Dismiss Notice
Join Physics Forums Today!
The friendliest, high quality science and math community on the planet! Everyone who loves science is here!

Gearbox torque

  1. Aug 15, 2016 #1
    I have an overhead crane and we are having some issues with the gearboxes that drive the bridge. The total crane weight is 44250lbs and has a 4 ton capacity. The wheels are 13.5 inches in diameter and have a wheel load of 16500lbs. The gearbox is driven by a 2HP electric motor at 1750rpm. The gearbox itself is 30:1, the output speed is 233rpm and 2232in-lbs of torque.
    I added the weight of the crane and capacity to give me 52250lbs, and divide it by 4 for each of the wheels of the end truck I get 13062.5lbs.
    Using HP = n*T/5252 I can solve for T which should be the torque required to move the crane correct? I then have 5252*2HP/233rpm=T. This gives me a value of T=45.0015ft-lbs which is 540 in-lbs of torque. So our current gearbox has plenty of torque.

    Am I on the right path? I haven't done this in awhile.

    Thanks in advance.
     
  2. jcsd
  3. Aug 15, 2016 #2
    Shouldn't the RPM's on the gearbox be part of the 30:1 ratio? Is this a homework problem or a real world problem? If it's a homework problem, I would guess, based on the values given, that other things are being asked for in the problem. In any case, power throughout the system in theory, is going to be constant. So, your math is right if that's all you were solving for, power = torque*rotation speed, as long as the 5252 converts it correctly, I think that's right. It put in into more convenient units, HP * 1100 ft lb/s, and 60 RPM = 1 RPS (obviously). Actually, that gives me a different answer unless I did something wrong with my math or units. T = P/omega = 2200 ft lb/s / [233 RPM/(60 RPM/RPS)]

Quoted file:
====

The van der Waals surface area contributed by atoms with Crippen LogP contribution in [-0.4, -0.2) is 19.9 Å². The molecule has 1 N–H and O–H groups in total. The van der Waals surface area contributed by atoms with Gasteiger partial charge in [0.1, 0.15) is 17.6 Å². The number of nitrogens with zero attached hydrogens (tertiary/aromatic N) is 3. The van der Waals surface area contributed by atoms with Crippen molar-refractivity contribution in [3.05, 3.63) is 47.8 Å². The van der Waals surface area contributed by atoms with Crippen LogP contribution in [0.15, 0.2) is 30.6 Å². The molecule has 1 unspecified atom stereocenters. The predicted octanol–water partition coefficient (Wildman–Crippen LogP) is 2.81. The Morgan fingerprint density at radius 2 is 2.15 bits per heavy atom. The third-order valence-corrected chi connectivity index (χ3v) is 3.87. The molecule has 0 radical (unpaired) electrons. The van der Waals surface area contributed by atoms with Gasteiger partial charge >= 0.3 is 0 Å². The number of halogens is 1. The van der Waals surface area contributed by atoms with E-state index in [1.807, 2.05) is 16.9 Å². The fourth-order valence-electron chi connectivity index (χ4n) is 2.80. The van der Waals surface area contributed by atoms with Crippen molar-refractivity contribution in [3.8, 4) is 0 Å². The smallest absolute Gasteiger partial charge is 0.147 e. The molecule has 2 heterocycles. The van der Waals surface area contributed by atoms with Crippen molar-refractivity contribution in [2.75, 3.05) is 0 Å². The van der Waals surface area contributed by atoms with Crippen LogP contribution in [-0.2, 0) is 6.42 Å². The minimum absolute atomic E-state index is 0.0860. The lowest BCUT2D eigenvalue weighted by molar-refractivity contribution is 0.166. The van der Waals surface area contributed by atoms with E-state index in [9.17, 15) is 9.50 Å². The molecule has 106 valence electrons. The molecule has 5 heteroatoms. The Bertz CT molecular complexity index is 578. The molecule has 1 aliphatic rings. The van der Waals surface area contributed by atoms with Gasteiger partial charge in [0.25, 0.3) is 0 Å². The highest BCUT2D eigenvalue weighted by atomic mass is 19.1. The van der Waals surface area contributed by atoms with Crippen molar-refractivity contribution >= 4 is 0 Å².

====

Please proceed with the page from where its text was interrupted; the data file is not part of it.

It's been a long time since I had to use this kind of stuff too, but I think that's correct. I'm still not sure where the 5252 came from though.

    Anyway, hope that helps.
     
  4. Aug 16, 2016 #3

    jack action

    User Avatar
    Science Advisor
    Gold Member

    The math is good and the equation is used correctly with the proper units.

    How did you get 233 rpm and 2232 in.lb? This makes 8 hp per the formula above.

    The electric motor torque is 6 ft.lb (= 2*5252/1750) or 72 in.lb.
    The gearbox rpm and torque are 58.3 rpm (= 1750/30) and 2160 in.lb (= 72*30) or 180 ft.lb. This still makes 2 hp (= 58.3*180/5252), as it should.
     
  5. Aug 16, 2016 #4
    jlefevre76, this is a project from work that sort of got dumped on me.

    Jack Action, I got the 233rpm and 2232in.lb from the gearbox manufacturers catalog.

    I think I figured it out and the current gearboxes are large enough to handle the load.

    Thanks for looking into this and appreciate the review.
     
Know someone interested in this topic? Share this thread via Reddit, Google+, Twitter, or Facebook

Have something to add?
Draft saved Draft deleted



Similar Discussions: Gearbox torque
  1. Gearbox torque? (Replies: 6)

  2. Torque and gearbox (Replies: 8)

Loading...